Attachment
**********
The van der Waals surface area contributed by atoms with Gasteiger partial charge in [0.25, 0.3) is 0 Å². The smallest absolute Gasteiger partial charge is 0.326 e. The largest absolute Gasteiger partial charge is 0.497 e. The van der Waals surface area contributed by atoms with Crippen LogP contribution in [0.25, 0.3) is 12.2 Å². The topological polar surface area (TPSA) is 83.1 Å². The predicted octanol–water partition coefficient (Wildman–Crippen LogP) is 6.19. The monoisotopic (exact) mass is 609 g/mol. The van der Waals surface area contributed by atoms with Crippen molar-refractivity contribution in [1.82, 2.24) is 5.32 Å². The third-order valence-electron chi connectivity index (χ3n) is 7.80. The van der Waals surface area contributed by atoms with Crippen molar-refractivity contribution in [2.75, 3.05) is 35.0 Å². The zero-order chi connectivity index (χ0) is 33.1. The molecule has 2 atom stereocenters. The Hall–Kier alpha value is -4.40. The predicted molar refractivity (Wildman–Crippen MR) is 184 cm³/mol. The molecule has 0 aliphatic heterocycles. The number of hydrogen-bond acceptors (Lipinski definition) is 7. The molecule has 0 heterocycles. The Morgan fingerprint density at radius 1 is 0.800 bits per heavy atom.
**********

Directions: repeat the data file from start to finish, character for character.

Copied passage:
The van der Waals surface area contributed by atoms with Gasteiger partial charge in [0.25, 0.3) is 0 Å². The smallest absolute Gasteiger partial charge is 0.326 e. The largest absolute Gasteiger partial charge is 0.497 e. The van der Waals surface area contributed by atoms with Crippen LogP contribution in [0.25, 0.3) is 12.2 Å². The topological polar surface area (TPSA) is 83.1 Å². The predicted octanol–water partition coefficient (Wildman–Crippen LogP) is 6.19. The monoisotopic (exact) mass is 609 g/mol. The van der Waals surface area contributed by atoms with Crippen molar-refractivity contribution in [1.82, 2.24) is 5.32 Å². The third-order valence-electron chi connectivity index (χ3n) is 7.80. The van der Waals surface area contributed by atoms with Crippen molar-refractivity contribution in [2.75, 3.05) is 35.0 Å². The zero-order chi connectivity index (χ0) is 33.1. The molecule has 2 atom stereocenters. The Hall–Kier alpha value is -4.40. The predicted molar refractivity (Wildman–Crippen MR) is 184 cm³/mol. The molecule has 0 aliphatic heterocycles. The number of hydrogen-bond acceptors (Lipinski definition) is 7. The molecule has 0 heterocycles. The Morgan fingerprint density at radius 1 is 0.800 bits per heavy atom.